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Judgment Entered Against Attorney/Defendant for His Egregious Intentional Spoliation

One of the U.S. District Court judges  in New York City recently granted judgment to the plaintiff and against attorney/defendant for his egregious intentional spoliation of highly-relevant evidence.  Citing defendant's “planned, repeated, and comprehensive” destruction of “relevant emails and other electronic documents,” the judge termed the spoliation “willful and malicious” and found “clear and convincing evidence” of “serial spoliation” in “bad faith.”

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TAGS: E-Discovery Sanctions, Email Retention


Richard G. Braman

This month has seen some extraordinary developments.  Probably the most noteworthy of which is the passing of Richard Braman, Founder and Executive Director Emeritus of The Sedona Conference.  And, although I never met him personally, his vision, leadership and influence on the world of e-Discovery have blazed an e-Discovery trail and served as a beacon of light for many of us in this industry, and as such, I am forever grateful.  If you are unfamiliar with Mr. Braman, a beautiful tribute to his life and work can be found on The Sedona Conference website.

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Can a Simple Form Reduce Disputes Over ESI?

Can a simple form make ESI discovery easier for us and reduce our clients’ expenses, inconvenience, and distrust of opposing counsel? Having studied a  two-page Order developed by Magistrate Judge Thomas Shields of the U. S. District Court for the Southern District of Iowa, I would answer in the affirmative.

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BYOD [Bring Your Own Device] to Work Concerns

Introduction: Two Major Concerns

Being a seasoned litigation paralegal with approximately 27 years of experience, I foresee quite a few concerns with the concept of BYOD in the corporate and legal industry. As it seems to happen more times then I care to remember, technology is ahead of the curve and the solutions to “rein in” technology are lagging behind. Many of you may be too young to remember when the first sophisticated color copiers came out and there was a problem with checks being copied and pawned off as real. It only took the paper, ink and check manufacturing industries a few months to come up with the technology to work with the copier technology and develop the “copy” solution for checks. Once again there is a scramble to try to meet the solutions to the BYOD dilemma facing many industries today.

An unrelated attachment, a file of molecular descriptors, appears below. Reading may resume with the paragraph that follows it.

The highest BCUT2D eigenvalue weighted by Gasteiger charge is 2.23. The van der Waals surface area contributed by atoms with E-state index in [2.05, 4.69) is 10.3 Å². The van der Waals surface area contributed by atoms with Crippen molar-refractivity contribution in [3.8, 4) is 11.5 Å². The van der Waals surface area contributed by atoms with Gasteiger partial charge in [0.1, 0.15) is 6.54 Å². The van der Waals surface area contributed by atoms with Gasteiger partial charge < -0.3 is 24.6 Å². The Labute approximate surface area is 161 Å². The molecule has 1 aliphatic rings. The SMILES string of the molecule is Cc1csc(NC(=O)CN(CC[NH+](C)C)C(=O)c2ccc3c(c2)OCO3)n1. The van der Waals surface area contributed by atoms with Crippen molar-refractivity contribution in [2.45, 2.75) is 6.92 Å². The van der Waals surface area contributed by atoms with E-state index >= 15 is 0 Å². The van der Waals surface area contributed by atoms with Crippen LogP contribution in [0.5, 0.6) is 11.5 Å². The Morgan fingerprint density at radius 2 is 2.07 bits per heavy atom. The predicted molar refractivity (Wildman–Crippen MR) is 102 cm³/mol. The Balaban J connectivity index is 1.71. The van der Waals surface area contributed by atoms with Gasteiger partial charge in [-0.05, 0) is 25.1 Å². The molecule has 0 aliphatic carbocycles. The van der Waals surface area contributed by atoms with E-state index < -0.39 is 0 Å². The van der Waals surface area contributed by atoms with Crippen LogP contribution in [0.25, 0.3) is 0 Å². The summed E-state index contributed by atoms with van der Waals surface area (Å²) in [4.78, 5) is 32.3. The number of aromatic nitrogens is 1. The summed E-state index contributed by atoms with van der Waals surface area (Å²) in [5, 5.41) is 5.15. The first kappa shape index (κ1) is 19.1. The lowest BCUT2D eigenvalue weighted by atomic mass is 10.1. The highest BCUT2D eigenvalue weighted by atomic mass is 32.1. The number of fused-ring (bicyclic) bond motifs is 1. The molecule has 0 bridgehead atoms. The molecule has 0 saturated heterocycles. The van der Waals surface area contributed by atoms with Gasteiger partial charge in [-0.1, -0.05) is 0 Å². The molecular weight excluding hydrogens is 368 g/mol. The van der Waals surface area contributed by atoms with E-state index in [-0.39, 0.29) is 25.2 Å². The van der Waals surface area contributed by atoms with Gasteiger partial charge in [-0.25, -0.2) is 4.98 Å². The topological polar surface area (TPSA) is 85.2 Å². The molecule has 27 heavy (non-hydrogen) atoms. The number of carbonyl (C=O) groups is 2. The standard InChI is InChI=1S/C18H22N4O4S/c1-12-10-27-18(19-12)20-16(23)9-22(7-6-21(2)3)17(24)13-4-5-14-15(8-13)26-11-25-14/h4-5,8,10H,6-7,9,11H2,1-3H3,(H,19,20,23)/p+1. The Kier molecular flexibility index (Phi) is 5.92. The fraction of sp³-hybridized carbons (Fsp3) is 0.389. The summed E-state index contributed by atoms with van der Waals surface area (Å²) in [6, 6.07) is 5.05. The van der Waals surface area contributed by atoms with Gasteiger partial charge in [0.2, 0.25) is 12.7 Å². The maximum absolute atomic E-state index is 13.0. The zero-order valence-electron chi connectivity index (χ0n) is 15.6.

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Got Your Head Up In the Clouds? Additional Concerns Over Cloud Computing

In her January 11, 2010 post about Cloud Computing, Chris Meer exposed three important considerations when evaluating whether or not to manage critical e-discovery data in the Cloud:  1) the level and quality of your Cloud service provider’s Internet security model; 2) the ability to access your e-discovery data and documents on a 24/7 basis if needed; and 3) the subsequent finely crafted contractual and working relationship with your Cloud service provider that is absolutely required in order to facilitate that access.

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Zubulake Revisited: Six Years Later

A recent case out of the Southern District of New York sheds additional light on the issue of defining negligence, gross negligence, and willfulness in the e-discovery context, and gives insight into what types of conduct fall in each of those categories. 

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Email Archiving Tips

It is a reality in today’s society that any organization in any industry that has the potential of being involved in litigation in the U.S. Federal Court system must comply with the FRCP requirements.  The amendments which went into effect on December 1, 2006 mandate that companies be prepared for electronic discovery.  The organization must know where their data is, how to retrieve it, how to meet data requests, and they must determine what data will not be subject to search.

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